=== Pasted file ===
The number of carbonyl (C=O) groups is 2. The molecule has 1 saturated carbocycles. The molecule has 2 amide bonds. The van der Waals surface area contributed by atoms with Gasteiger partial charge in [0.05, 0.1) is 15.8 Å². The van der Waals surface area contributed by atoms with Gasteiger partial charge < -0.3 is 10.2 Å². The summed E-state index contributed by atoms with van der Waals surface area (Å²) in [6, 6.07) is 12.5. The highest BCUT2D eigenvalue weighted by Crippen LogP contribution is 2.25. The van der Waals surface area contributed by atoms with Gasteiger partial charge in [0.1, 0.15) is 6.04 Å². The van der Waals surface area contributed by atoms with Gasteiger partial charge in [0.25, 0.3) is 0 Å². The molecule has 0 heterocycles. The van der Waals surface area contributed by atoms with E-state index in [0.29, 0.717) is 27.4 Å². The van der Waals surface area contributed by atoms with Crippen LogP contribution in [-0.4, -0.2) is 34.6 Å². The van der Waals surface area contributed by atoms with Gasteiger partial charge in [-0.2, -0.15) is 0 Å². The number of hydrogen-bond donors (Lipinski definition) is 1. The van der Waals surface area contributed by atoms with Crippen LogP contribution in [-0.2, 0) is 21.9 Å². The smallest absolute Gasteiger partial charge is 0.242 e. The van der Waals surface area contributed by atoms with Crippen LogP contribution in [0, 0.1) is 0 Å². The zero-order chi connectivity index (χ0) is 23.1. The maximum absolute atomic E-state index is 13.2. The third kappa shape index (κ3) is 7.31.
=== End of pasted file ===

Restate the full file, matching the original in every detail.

The number of carbonyl (C=O) groups is 2. The molecule has 1 saturated carbocycles. The molecule has 2 amide bonds. The van der Waals surface area contributed by atoms with Gasteiger partial charge in [0.05, 0.1) is 15.8 Å². The van der Waals surface area contributed by atoms with Gasteiger partial charge < -0.3 is 10.2 Å². The summed E-state index contributed by atoms with van der Waals surface area (Å²) in [6, 6.07) is 12.5. The highest BCUT2D eigenvalue weighted by Crippen LogP contribution is 2.25. The van der Waals surface area contributed by atoms with Gasteiger partial charge in [0.1, 0.15) is 6.04 Å². The van der Waals surface area contributed by atoms with Gasteiger partial charge in [0.25, 0.3) is 0 Å². The molecule has 0 heterocycles. The van der Waals surface area contributed by atoms with E-state index in [0.29, 0.717) is 27.4 Å². The van der Waals surface area contributed by atoms with Crippen LogP contribution in [-0.4, -0.2) is 34.6 Å². The van der Waals surface area contributed by atoms with Gasteiger partial charge in [-0.2, -0.15) is 0 Å². The number of hydrogen-bond donors (Lipinski definition) is 1. The van der Waals surface area contributed by atoms with Crippen LogP contribution in [-0.2, 0) is 21.9 Å². The smallest absolute Gasteiger partial charge is 0.242 e. The van der Waals surface area contributed by atoms with Crippen LogP contribution in [0, 0.1) is 0 Å². The zero-order chi connectivity index (χ0) is 23.1. The maximum absolute atomic E-state index is 13.2. The third kappa shape index (κ3) is 7.31.